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. Last Updated: 07/27/2016

Shevardnadze Appeals to CIS for Help

TBILISI, Georgia - Georgian leader Eduard Shevardnadze said Monday that his republic's army was close to collapse and could not regain the western province of Abkhazia from rebel fighters without outside help.

Georgian radio quoted Shevardnadze as saying at a meeting of intellectuals that the government had no option but to turn for help to the Commonwealth of Independent States, which the country joined this month despite misgivings on the part of many Georgians.

"Our army has practically disintegrated", Shevardnadze said following a series of military defeats in western Georgia to troops loyal to ousted President Zviad Gamsakhurdia and to secessionists in the western Abkhazia province.

Referring to Abkhazia, he said: "Without Russia, Ukraine and other countries in the Commonwealth of Independent States, we will not be able to get it back".

Shevardnadze said the Defense Ministry was taking urgent measures to reorganize the army. He had said previously that government troops were fully capable of taking back territory they had lost in other parts of western Georgia.

Earlier, Shevardnadze, said he was "negotiating with the Russian government about possible cooperation" to end the fighting in western Georgia.

"The scale of support and type of force will be decided in the coming days", Shevardnadze said in a radio interview.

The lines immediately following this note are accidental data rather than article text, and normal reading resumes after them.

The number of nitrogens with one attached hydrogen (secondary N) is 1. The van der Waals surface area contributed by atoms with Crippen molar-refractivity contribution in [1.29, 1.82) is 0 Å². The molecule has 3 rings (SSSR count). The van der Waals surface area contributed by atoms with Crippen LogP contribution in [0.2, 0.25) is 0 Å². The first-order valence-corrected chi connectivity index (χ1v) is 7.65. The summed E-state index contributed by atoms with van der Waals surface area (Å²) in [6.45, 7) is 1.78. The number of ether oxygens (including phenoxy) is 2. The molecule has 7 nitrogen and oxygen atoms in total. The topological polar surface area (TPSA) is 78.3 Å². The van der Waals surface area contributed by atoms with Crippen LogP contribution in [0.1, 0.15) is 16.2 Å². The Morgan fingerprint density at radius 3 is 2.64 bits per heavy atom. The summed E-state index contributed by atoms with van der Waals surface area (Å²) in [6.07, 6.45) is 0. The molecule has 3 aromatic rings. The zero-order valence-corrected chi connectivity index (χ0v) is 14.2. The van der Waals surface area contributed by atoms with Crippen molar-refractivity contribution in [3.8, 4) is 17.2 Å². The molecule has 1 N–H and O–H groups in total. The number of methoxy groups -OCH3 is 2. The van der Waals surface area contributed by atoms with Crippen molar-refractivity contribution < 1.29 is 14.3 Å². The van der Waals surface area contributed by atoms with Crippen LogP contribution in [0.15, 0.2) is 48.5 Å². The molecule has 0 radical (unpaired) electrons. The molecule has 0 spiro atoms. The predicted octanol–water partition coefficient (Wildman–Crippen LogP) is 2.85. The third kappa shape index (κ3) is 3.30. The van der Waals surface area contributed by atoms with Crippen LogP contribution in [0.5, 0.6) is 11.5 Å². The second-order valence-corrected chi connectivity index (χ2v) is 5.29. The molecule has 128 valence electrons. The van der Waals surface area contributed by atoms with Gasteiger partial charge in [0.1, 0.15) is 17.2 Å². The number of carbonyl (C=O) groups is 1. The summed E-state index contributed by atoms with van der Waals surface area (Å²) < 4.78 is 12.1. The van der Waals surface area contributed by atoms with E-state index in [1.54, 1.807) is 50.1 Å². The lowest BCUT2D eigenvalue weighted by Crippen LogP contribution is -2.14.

Troops loyal to Gamsakhurdia have advanced from the west to within 20 kilometers of Georgia's second city, Kutaisi, which has a population of 250, 000.

On Sunday, the "Zviadist" rebels took the key rail and road junction of Samtredia and the nearby town of Khoni.

After meeting with President Boris Yeltsin in Moscow earlier this month, Shevardnadze announced a plan to deploy Russian troops along the railways in western Georgia.

The former Soviet Foreign Minister said Monday, "I'm pinning my hopes on the Russia which defeated hardliners in Moscow earlier this month. If Gamsakhurdia returns to power", he added, "then Georgia will be thrown back into the Middle Ages".

The last rail link and the main road from the Black Sea ports to the Georgian capital and to Armenia have now been cut.

In a statement to the press Monday, the Zviadists denied that they were blocking the railway line. "The governments of Armenia or Azerbaijan are welcome to send their trains through our territory whenever they want", a spokeswoman said.

Gamsakhurdia's supporters are unlikely to make it to Tbilisi where he has little support, but if they can take Kutaisi, then it will be relatively easy to hold. A chain of mountains separates Kutaisi in the west, from Tbilisi in the east.

(Reuters, MT)